The California State Board of Pharmacy is considering regulatory changes that could make it more difficult for pharmacies to add flavoring to medicine, a generally safe and increasingly sophisticated practice that helps children take medication.
I encounter dozens of parents daily who enter my pharmacy with a desperate look when their child is sick. All parents, including myself, have been there at one point, and know that helpless and concerned feeling.
One of the more comforting aspects of this profession is knowing that we can respond in a way that offers parents personalized solutions that provide relief to their children. But the medicine pharmacists provide only works if children take it.
Historically, this problem would result in battles between parents and their children which can sometimes lead to non-adherence and shortened therapy, or drug resistant infections. To establish peace, for decades, pharmacists in California have been able to add flavoring – bubble-gum flavored clindamycin, for example – to prescription medicines.
Using specialized equipment, the act of medication flavoring takes place at more than 3,000 community pharmacies in California and nearly 40,000 pharmacies nationwide each year as a point-of-care service to help facilitate children’s liquid medication. For a child struggling to take their medicine, flavoring the medication literally helps make the medicine go down.
But recently, the California Board of Pharmacy has created some ambiguity in the regulatory language related to flavoring. This is raising concerns for many pharmacists.
Flavoring has been uncontroversial for a long time. For decades, there have been no reported incidents of patient harm or death from using medication flavoring. The practice and science of flavoring have also become more sophisticated over the years.
Today, typical flavoring agents are independently tested, manufactured in FDA-registered facilities and chemically inert. And flavoring medication can now be automated by flavoring machines.
In pharmacies with this specialized equipment, the pharmacist is no longer required to add the various sweeteners and flavoring agents physically. Instead, the flavoring process is fully automated and accomplished by scanning a barcode and confirming information on a screen.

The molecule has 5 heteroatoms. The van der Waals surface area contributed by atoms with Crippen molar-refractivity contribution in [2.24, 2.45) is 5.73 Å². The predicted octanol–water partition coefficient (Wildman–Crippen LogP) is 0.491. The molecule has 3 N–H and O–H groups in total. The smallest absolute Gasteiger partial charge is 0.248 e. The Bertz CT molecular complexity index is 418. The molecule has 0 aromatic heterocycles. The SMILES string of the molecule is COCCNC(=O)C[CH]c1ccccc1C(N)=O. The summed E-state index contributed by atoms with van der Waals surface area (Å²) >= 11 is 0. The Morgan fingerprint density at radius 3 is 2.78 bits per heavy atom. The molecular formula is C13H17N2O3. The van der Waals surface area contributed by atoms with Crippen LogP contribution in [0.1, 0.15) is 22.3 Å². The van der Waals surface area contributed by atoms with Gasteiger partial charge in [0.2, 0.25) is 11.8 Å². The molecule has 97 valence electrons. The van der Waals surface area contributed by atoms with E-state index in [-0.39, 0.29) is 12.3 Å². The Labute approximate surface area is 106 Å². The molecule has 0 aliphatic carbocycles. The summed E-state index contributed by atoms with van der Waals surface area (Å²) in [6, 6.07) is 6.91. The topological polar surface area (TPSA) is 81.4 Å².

Flavoring has, for the most part, never been regulated as part of a “compounding” process. A compounding pharmacy is a specific type that makes custom medications for people with highly specific medication needs and requirements.
Compounding pharmacies must adhere to different regulatory requirements than standard pharmacies. For over 10 years, California’s state regulators have determined that the act of flavoring does not rise to the level of traditional compounding in any practical way. And in that time, millions of medications have been flavored without causing any harm to a child.
Late last year, United States Pharmacopoeia, an independent, non-governmental organization establishing pharmaceutical compounding standards, updated its definition of compounding and the requirements to perform compounding. They also took the opportunity to reiterate their long-held belief that flavoring should be subjected to compounding standards.
Right now, 48 out of 50 State Boards of Pharmacy do not regulate flavoring as compounding. In fact, 98% of children 11 or younger live in a state that does not consider flavoring of medications to be compounding. That includes the 6 million children under the age of 11 living in California.
Without this exemption, California’s pharmacies will likely begin phasing out their flavoring services to avoid unnecessary, time-consuming and expensive regulations. This will have an effect on our business and, more importantly, the health and wellbeing of our youngest patients.
California’s community pharmacies provide a simple and safe service to flavor medications for our customers. This new regulation the California State Board of Pharmacy is considering will take away this service that pharmacists can offer to sick children and worried parents alike.